Having come from the marketing world, I’m the first to say that when evaluating marketing technology, I relied heavily on input from the development team. Not only do I respect their opinion (naturally) but as much as I’d love to be, I’m not a technologist. In sourcing out new marketing technology, both teams had to provide input in the process.
Now working in the CMS space, I've worked with tons of teams over the years. I enjoy helping them reflect and navigate their own needs as well as the vast MarTech landscape. Conversations with marketing teams and development teams, though, couldn't be more different.
The Tug of War
Of course we all want to win: Kenneth Burke, Marketing Director of Text Request, says “Most of the time, our effort to find and implement new tech is rooted in sales or marketing, but will also make our developers lives easier. We certainly don't want to make their lives more difficult!”
It’s always the goal to make both parties happy. In all of my conversations with many different teams, there’s a clear set of criteria that both marketing and development teams need to meet. On the surface, those couldn’t seem more opposite. Marketing teams almost always want an intuitive UI, manageability, and flexibility; developers want extendability, scalability, and security. These aren’t mutually exclusive needs. But, generally speaking, they fall into these categories.
In fact, these needs overlap more than what’s perceived at first glance. It’s as important to the marketing team to implement technology that is secure, scales well, and integrates with other technologies in their marketing stack. Developers also value intuitive UI, technology that is manageable, and doesn’t impede their efforts.
The Language Barrier
Even though there's a mutual understanding of needs, teams often talk past each other. Being the neutral party, I see this all the time.
Patrick Chukwura, Co-Founder of Kuia, says it’s crucial for developers to express their opinions when evaluating new software. “Developers have to understand technical nuisances of the tool, integrate it with other marketing tools and internal company databases, and they often have to tweak settings or build some code to get the tool just right for their team. If the development team isn't involved in the decision - we often see the marketing tool is underutilized.” This is absolutely true.
In my experience and in talking to many teams looking for new MarTech, I've learned something. Marketing tends to listen much more to developers' evaluations than the reverse for one reason: a language barrier. 99% of the time, the marketing team doesn’t "speak tech," so they feel forced to trust developers' judgment.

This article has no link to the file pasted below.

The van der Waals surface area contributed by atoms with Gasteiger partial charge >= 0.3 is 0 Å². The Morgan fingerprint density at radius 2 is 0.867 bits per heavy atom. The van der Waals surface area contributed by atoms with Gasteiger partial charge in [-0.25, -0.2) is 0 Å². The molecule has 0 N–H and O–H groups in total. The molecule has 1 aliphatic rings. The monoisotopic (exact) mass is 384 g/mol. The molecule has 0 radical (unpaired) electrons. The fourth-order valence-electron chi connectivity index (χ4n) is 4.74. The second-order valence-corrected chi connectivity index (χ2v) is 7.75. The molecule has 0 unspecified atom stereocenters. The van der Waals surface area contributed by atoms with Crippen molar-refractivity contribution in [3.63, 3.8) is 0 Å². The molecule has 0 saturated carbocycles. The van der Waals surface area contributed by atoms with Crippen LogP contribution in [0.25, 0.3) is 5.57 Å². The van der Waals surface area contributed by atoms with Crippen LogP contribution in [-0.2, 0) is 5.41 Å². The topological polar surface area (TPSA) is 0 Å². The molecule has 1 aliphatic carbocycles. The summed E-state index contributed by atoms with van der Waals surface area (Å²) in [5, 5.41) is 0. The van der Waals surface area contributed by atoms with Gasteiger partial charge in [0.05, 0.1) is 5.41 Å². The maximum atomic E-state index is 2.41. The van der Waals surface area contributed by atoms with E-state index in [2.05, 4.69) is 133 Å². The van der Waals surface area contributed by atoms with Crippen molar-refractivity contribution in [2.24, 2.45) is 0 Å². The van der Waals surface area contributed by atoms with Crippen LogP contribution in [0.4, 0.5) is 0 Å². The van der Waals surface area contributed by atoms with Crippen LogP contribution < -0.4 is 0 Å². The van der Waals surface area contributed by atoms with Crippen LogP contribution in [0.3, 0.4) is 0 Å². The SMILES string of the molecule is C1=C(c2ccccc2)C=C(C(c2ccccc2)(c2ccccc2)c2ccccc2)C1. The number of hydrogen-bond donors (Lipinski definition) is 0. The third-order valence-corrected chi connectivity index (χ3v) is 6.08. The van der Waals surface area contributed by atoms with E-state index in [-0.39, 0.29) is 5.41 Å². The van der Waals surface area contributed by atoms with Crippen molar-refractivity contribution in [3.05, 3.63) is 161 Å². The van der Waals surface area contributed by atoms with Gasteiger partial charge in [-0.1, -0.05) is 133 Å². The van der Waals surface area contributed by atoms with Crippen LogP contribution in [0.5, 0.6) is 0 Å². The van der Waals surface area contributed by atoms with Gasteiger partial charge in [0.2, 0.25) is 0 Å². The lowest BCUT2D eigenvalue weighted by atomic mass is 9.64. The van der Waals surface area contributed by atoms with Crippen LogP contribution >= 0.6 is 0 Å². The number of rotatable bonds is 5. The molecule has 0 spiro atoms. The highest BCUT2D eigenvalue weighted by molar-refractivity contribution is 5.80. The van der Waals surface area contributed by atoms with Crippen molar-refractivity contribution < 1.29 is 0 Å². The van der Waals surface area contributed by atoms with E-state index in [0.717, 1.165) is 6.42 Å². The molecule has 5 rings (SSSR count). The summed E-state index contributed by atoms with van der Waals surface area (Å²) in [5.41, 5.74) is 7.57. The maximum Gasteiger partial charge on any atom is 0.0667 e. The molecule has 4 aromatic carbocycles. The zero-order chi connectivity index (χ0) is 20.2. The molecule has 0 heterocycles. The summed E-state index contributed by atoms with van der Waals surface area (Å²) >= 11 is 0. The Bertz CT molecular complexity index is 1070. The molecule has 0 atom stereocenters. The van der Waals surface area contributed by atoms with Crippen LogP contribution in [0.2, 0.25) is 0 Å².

That puts a lot of power in developer's hands to influence a MarTech purchase.
I should clarify this is not a bad thing– IF developers are as mindful of marketing’s needs as they are of their own.
The (Accidental) Sabotage
First, to lay a foundation, most MarTech sits on a spectrum of developer or marketing-centric. It's advertised as such.
Wading through the muddy MarTech waters is the same walk every time. I see the development team derail a conversation to techno-babble that makes the marketing team uncomfortable, followed by a "we need this requirement met" that the marketing team doesn't really understand.
Calling this section "The Sabotage" is purposeful, though almost never mindfully done by developers. It's a tale as old as time. The dev team pushes for choosing a tool as they think it's better because it suits their needs, without truly consulting marketing. Big no-no.
Ultimately, making choices in MarTech that are more developer-centric can hurt. Every team is different, so by no means does one size fit all. But the point of MarTech is the first word: marketing. Choosing developer-centric MarTech tools requires:
- Marketers to ask developers to get things done (nearly every single time).
- Clogs pipeline of tasks.
- Doesn't empower the marketing team to do their job.
- Unnecessarily puts developers in the position to do marketing work.
- Can become more costly in time, budget, resources, etc.
- Doesn't empower developers to focus on their job (developing, not marketing).
... and more.
Developers, marketers are working with you to make you happy, but please keep their needs in mind. Marketers rely on you to help them choose robust technology that will also work for you. However, MarTech needs to empower the marketer as much as it empowers the developer. Keeping this in mind will ensure investments in technology and minimize turnover for years to come.
This will help keep organizations happy and successful in the long run. Samantha Stone Avneri, Director of Marketing at RegPacks, says “Ultimately marketing is what is driving our business forward and more importantly, growing our business - and so we are choosing other tools and technologies to use to support our marketing based on the direct needs of the marketing team and whatever the budget allows.” In describing her relationship with the development team, Sam states “[Our CTO] is of the opinion that whatever tools and resources I NEED to get the job done is the most important factor for any new tech we bring in.” That’s the kind of attitude developers and marketers need to have to collaborate and bring in new tech to win.